You know when you are really angry about something and you want to lash out and say mean or hurtful things or do something “irrational,” and the anger just increases and you get all those physical manifestations going on. You’re not really thinking clearly.
Consider this – if you just let the feeling be there for a minute or so, recognize it, and feel its release, you will begin to think clearly, without getting sucked further into the negative spiral. Try it, and try it again, and again. See what happens for you.
Spending less time in and around those strong difficult feelings definitely leads to increased happiness.
3. Meditate Daily or Regularly Practice Mindfulness
Really, anything that quiets your mind helps to increase happiness. The mind is thinking and producing thoughts constantly. Thoughts about everything under the sun, and a lot of those thoughts can be stress producing.
There are thoughts about our worries, how we aren’t good enough or screwed something up, or the thoughts of the long list of things we need to do.
I have been meditating for about two years now and within the past six months or so, I’ve been committed to twice per day. Even if it is just for five minutes.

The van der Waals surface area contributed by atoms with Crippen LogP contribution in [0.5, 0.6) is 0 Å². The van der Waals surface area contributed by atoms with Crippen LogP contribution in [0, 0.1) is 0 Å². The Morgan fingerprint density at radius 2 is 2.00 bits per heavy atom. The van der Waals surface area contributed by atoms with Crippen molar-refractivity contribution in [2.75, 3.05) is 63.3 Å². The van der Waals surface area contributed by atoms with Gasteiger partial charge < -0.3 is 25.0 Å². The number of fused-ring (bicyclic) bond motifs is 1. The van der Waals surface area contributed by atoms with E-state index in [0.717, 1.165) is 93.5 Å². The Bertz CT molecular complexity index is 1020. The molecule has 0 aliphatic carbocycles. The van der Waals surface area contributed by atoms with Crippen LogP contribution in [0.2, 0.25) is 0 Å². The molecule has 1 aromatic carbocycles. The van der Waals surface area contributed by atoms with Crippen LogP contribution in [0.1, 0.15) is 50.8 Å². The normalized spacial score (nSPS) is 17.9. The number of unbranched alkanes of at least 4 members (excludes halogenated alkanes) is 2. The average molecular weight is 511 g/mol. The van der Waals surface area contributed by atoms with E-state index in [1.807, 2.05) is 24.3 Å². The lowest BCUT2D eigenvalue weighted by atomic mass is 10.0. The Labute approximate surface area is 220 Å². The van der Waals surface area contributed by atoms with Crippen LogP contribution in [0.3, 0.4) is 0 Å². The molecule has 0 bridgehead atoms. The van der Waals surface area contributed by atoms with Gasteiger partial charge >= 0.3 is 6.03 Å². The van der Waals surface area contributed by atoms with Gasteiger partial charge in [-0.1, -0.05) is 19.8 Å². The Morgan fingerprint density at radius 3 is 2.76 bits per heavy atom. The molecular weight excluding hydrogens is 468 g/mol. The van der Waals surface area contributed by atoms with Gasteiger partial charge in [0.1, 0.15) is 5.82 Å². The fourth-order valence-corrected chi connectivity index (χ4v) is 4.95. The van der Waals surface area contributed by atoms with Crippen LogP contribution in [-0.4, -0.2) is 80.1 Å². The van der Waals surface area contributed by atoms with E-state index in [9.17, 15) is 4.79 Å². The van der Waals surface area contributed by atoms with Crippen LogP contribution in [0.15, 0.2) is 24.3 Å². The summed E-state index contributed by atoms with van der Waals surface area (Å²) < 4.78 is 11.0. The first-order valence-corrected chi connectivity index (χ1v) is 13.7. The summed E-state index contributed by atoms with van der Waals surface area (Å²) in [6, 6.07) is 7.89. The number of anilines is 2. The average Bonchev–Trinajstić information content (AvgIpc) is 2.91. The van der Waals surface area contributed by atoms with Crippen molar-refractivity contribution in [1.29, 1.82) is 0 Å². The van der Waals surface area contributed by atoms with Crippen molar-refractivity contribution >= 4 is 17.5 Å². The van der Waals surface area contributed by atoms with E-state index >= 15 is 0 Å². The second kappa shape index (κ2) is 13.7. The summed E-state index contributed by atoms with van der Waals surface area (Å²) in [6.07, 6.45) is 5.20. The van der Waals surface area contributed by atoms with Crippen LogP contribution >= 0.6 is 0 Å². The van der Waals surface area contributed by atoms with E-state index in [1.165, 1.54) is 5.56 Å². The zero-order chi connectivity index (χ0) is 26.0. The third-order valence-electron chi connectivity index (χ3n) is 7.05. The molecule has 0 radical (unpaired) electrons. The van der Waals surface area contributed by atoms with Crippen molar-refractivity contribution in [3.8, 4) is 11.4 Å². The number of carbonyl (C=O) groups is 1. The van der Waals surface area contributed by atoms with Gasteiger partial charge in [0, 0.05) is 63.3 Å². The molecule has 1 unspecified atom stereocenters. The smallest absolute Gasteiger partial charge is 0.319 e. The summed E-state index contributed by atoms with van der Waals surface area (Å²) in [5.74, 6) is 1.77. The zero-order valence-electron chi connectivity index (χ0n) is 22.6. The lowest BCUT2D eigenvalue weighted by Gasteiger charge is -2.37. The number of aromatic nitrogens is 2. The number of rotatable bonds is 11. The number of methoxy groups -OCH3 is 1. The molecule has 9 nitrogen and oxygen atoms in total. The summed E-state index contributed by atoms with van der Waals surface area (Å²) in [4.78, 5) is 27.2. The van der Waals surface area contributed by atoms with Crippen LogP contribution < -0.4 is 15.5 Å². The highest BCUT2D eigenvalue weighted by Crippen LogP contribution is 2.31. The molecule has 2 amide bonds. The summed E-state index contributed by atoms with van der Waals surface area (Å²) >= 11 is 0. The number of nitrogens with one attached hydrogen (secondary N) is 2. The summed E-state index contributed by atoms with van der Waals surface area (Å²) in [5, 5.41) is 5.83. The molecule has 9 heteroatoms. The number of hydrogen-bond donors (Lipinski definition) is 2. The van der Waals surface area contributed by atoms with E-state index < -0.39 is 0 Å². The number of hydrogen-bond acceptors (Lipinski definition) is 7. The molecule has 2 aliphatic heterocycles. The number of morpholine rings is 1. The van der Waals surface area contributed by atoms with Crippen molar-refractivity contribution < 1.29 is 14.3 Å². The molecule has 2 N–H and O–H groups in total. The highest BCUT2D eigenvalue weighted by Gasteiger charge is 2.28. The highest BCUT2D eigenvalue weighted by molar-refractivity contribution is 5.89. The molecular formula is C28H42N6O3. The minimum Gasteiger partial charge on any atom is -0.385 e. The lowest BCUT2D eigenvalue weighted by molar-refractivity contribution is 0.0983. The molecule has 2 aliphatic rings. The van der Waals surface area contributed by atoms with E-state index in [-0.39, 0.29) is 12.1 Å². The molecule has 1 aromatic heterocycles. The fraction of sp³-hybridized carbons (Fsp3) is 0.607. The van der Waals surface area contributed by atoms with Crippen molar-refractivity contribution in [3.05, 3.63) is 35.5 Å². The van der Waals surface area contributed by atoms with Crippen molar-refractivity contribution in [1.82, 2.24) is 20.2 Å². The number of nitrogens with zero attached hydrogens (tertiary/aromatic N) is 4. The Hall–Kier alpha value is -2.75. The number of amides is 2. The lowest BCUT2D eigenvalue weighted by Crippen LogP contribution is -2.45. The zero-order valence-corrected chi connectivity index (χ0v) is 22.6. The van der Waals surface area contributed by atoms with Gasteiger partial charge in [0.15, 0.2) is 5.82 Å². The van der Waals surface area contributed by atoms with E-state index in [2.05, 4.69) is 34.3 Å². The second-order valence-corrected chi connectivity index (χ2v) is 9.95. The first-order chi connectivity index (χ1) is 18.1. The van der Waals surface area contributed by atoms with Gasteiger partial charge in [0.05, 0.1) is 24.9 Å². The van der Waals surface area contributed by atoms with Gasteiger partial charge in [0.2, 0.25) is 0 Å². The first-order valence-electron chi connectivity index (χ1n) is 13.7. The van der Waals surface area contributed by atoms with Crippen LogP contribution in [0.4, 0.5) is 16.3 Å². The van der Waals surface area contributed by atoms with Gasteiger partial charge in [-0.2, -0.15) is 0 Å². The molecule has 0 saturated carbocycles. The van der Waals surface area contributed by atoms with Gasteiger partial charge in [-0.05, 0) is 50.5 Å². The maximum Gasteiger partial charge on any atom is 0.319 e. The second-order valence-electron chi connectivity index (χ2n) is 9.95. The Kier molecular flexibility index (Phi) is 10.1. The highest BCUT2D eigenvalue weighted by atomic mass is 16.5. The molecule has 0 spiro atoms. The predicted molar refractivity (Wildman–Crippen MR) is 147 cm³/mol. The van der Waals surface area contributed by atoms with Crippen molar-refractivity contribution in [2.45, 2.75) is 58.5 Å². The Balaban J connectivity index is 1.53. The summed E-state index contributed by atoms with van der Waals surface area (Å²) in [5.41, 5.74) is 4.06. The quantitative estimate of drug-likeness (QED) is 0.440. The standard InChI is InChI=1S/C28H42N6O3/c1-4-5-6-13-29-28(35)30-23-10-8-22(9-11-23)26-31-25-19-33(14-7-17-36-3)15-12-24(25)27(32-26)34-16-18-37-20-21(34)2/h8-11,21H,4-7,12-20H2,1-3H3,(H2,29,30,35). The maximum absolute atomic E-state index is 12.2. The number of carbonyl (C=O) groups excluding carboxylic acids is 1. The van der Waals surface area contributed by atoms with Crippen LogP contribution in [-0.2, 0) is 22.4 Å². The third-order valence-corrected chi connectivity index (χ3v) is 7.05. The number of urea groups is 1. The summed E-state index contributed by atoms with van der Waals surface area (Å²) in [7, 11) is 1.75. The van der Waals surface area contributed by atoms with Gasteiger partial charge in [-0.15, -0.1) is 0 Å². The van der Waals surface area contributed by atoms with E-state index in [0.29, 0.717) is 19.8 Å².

For me, meditation is a time to just be, it is a break from thoughts. I can feel the tension leaving my body and feel ready to either start my day on a good note or, if it’s at bedtime, I’m relaxed and have released any stress from the day.
There are many different varieties of meditation (meditation practices); some guided, some not. The ones I rely on a lot are within the categories of self-observation, concentration, mindfulness, and visualization.
4. Pay attention to your reactions
In today’s society, people seem to be more quick to react. When you get a text that sounds snarky or critical, you immediately text back a snide reply or something totally defensive.
When someone cuts you off in traffic, you might start yelling and swearing up a storm. When you see a post on Facebook that you don’t agree with, you snap back with your opinion (the truth-LOL).
Many times you want to hit rewind a little bit and take back your reactions. (I’ve been known to quickly apologize for some instinctive reactions. And, my partner and I will have a “do-over.”)
What can you do instead of immediately reacting? Stop and breathe for a few seconds. What is it that is bothering you about this situation/text message/post? What do you really need?
Just be curious about why you may have these feelings. Would your negative response help the situation or lead to more negativity? Know that you have a choice of how you react to the situation.